A convoluted, excessively layered regulatory framework is preventing accountants from being able to replace waves of financial advisers leaving the industry according to Keddie Waller, financial planning policy adviser for CPA Australia.
The peak accounting body released a report this morning, ‘The impact of complex regulatory reform’, which details the role of accountants in financial planning and the struggles they have operating in an expensive, often-overlapping regulatory framework.
Central to the problem, Waller tells Professional Planner, is that new regulation is being bolted onto the profession without proper regard for the existing framework.
“An incremental accumulation of regulations not only increases compliance costs but also increases the risk of new regulations conflicting with existing rules or interacting with them in unintended or unexpected ways,” the report states.
Waller says policy-makers aren’t stepping back and looking at regulation holistically. “They’re not looking at how systems interact, or how they can be harmonised,” she adds.
The issue is set to be exacerbated by the promised implementation of all Hayne’s royal commission recommendations, Waller believes.
“What we don’t want is more complex regulation, but effectively we’re going to get that because the government is going to implement the recommendations.”
CPA Australia is the largest accounting body in the country with around 164,000 members.
The report highlights the estimated 30 per cent of financial advisers that will leave the industry in the wake of the royal commission, and says the accounting profession “has an opportunity to supply new financial planning advice capacity” to a growing unmet advice need.
“However, professional accountants find themselves restricted by the current regulatory framework from providing such services,” the report continues. “If they wish to provide a full suite of services to their clients, professional accountants must acquire multiple licences and registrations, attain numerous qualifications and designations, and adhere to myriad regulatory requirements, overlapping ethics standards, education requirements and CPD obligations imposed by a number of different regulatory bodies.”
Waller quotes figures in the study showing that 90 per cent of consumers trust their accountant to “always service their needs in the best way possible”, and roughly 70 per cent “preferred their professional accountant to meet all their advice needs, if only their accountants had the necessary licenses or registrations.”
The cost of providing advice services under an Australian Financial Services (AFS) Licence, however, is too much for accountants when added onto their primary expenses, Waller says. The report estimates the cost to provide a full suite of “holistic financial planning advisory services” at $112,414; this includes $44,878 for accounting and auditing services, $22,846 for tax advice, $19,489 for mortgage/finance broking and $46,125 for financial advice.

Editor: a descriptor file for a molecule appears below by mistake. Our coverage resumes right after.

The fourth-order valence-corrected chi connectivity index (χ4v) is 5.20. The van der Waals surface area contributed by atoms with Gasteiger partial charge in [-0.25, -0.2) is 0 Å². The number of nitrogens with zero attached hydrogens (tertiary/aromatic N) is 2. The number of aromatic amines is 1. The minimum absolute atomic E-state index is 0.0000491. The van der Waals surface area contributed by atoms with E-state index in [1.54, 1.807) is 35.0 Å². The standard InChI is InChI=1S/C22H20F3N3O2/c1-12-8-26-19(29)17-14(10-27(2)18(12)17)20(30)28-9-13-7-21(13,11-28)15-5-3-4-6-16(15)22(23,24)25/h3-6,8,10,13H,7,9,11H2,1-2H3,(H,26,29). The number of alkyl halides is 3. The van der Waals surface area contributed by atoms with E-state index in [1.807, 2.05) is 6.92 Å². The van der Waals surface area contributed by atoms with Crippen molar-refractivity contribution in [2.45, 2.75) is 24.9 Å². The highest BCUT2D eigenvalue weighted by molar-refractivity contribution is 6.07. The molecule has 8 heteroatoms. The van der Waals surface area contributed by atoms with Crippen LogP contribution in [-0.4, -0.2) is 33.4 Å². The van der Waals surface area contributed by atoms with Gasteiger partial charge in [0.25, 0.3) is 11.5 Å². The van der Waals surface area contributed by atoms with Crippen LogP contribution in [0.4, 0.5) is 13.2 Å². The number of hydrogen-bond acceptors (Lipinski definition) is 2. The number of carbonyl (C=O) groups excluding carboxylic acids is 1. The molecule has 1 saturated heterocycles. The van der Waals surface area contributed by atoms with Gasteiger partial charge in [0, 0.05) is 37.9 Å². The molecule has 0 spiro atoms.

“If that’s the sort of money you’ve got to give up before turning the lights on, you can see why the cost of giving advice is so high,” Waller says.
A loss leader
Accountants currently have three options pertaining to the provision of financial advice. They can provide SMSF-related (and ‘class of product’) advice under a limited license provision, become a fully authorised representative operating under a full AFS licence, or simply avoid it altogether.
While the limited license option is cheaper than operating under a full licence, Waller says it “hasn’t been the success it could have been” because the time and cost to provide the advice is still too prohibitive.
“Accountants feel like they can’t actually charge what it costs for them to give advice,” she explains. “It ends up becoming a loss leader for them.”
Further, there is no distinction made between limited license providers and fully licensed providers in the eyes of the Financial Adviser Standards and Ethics Authority (FASEA), which means accountants acting as part-time advisers need to meet the same educational requirements as full-time financial advisers.
This means limited-license operators need to an extra 40 hours of FASEA-prescribed continuing professional development and adhere to FASEA’s code of ethics, the report states, on top of the meeting the CPD requirements of CPA Australia and adhering to its own ethics charter.
Bolting on a new set of rules
The report comes less than a week after Pamela Hanrahan, a professor of commercial law and regulation at UNSW, spoke out at the Professional Planner Risk Advice Summit on how non-holistic policy is undermining advice business models and putting advice out of reach for consumers.
‘Where we’ve had difficulty implementing policy change… was that we tried to bolt a new set of rules and a new set of economic imperatives onto the existing business models,” Hanrahan explained.
Like Waller, Hanrahan voiced concern that in their eagerness to address systemic issues in the industry by implementing all of Hayne’s recommendations, the government is losing sight of the overall regulatory framework.
“Sometimes you can get dragged along by perhaps a mistaken belief that policy reform and regulatory reform is something that you can take and try and shape to the existing business model,” Hanrahan said.
According to Waller, the report gives CPA Australia a foundation to start lobbying to simplify this framework.
“Unless you actually stop and take stock of what is impacting one person it’s very hard to appreciate the compliance obligation they’re under,” she says. “Putting that on a page is very powerful.”